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How We Built a Brand Customers Actually Like

5 stages and a lot of lessons.

Hey folks đź‘‹, I'm Kenneth Burke. #BurkeBits is where I share stories, data, and frameworks to help you become a better marketer. Subscribe for free to level-up.

I’m not typically a beacon of branding—I normally stick to demand generation and operations—but we’ve built something pretty great at Text Request that customers and employees both love.

There’s a lot in our story that I think other marketers will relate to and can learn from. So here it goes—how we built a brand customers actually like.

Our Brand Evolution


Before the company launched, our “brand” was just an overpriced brand kit. A logo, some fonts and colors, and directions on how to bring them to life. But all the stuff that really creates a brand (details below) was missing.


After we launched, our brand quickly became what we could do. Our emails, website copy, elevator pitches were all “We can add texting to your office phone number. Here’s why you should buy it.” Slap a logo on it, call it done.

And you know what? That actually worked to get us through our first $1million in annual recurring revenue (ARR) and beyond. We could have done better, but we also felt pretty good about it.

$1 Million+

Our brand started to take on a new arm, focused on what we’d done. It was a PR push, telling our story as a fast-growing bootstrapped startup proudly based outside of Silicon Valley (in Chattanooga, TN).

This was particularly helpful for hiring, and became a story we could tell on repeat for years.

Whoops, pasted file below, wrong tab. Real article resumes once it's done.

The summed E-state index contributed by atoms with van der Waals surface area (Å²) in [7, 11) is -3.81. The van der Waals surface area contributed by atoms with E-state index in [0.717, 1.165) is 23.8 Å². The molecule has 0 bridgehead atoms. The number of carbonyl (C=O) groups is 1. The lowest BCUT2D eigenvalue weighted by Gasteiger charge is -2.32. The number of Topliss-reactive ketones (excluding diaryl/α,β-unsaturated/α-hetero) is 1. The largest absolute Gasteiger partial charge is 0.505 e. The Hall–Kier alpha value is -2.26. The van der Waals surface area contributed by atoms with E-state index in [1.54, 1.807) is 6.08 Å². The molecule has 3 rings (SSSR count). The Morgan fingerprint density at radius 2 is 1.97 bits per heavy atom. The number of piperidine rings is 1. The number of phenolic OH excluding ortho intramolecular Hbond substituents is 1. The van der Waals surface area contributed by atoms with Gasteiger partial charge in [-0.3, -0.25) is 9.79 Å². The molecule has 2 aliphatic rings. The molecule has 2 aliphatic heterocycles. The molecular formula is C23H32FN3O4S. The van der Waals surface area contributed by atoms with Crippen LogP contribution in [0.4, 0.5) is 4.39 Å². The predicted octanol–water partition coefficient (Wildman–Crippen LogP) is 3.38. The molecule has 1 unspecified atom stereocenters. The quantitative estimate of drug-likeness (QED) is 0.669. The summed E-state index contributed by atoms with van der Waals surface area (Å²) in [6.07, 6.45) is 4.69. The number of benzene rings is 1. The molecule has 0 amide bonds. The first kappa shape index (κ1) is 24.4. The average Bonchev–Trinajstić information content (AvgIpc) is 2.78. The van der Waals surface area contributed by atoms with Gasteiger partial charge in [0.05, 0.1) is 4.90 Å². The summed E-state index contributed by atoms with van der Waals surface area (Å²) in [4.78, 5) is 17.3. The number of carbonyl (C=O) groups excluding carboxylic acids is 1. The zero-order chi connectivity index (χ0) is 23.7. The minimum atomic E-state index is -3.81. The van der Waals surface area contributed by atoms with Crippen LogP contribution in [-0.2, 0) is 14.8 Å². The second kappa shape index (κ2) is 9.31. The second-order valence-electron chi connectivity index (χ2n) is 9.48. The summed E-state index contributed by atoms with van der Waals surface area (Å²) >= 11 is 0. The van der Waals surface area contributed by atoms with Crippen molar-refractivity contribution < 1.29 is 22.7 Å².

Getting Intentional

Somewhere between $2m and $5m ARR, we began building our brand on purpose (and had an internal champion pushing that forward).

We worked with brand coaches. We cultivated unique messaging, company values, product pillars and differentiators. We taught our employees all about it, and refreshed our visual look and feel (our brand kit).

This was great! It actually pushed revenue forward. We were able to create better marketing, connect with customers, and look like a more trustworthy option.

$5 Million+

We started investing more in how we’re different from competitors—why you should choose us specifically.

It’s been really interesting—since then, we don’t compete with other players as much. There are still competitors everywhere, of course, but we’ve gotten so much more targeted that we’re the clear choice for our ideal customer.

That’s pretty cool.

Brands naturally evolve over time, and ours certainly has, but since that $5m mark, we’ve been putting all of the above into practice daily. It’s become a sort of brand flywheel that keeps reinforcing itself and getting stronger.

5 Lessons We’ve Learned Building a Brand

1. Brands exist no matter what.

There are only two things you create in a software company without ever writing a line of code: culture, and brand. You’d better be intentional to shape them how you want them. Otherwise something or someone else will shape them for you.

2. Brand is what people think about you.

It’s your reputation. Logos, fonts, messages, personality, employees, values, products, colors, and everything you do all feed directly into the reputation you want to build.

3. A good brand is not a good business.

There are multi-billion-dollar businesses everywhere that you’ve never heard of whose websites look just like everyone else’s. There are also tons of flashy brands who have no underlying value and quickly go out of business.

I’d recommend intentionally building your brand, but it’s not everything, and you can get away without it.

4. It won’t matter for years, but then everything gets easier.

Customers don’t really care who you say you are. But once you’ve taken the time to put all the pieces together, and customers have had the chance to experience it multiple times, then marketing, sales, even product development and hiring get way easier. You know who you are, and so does everyone else.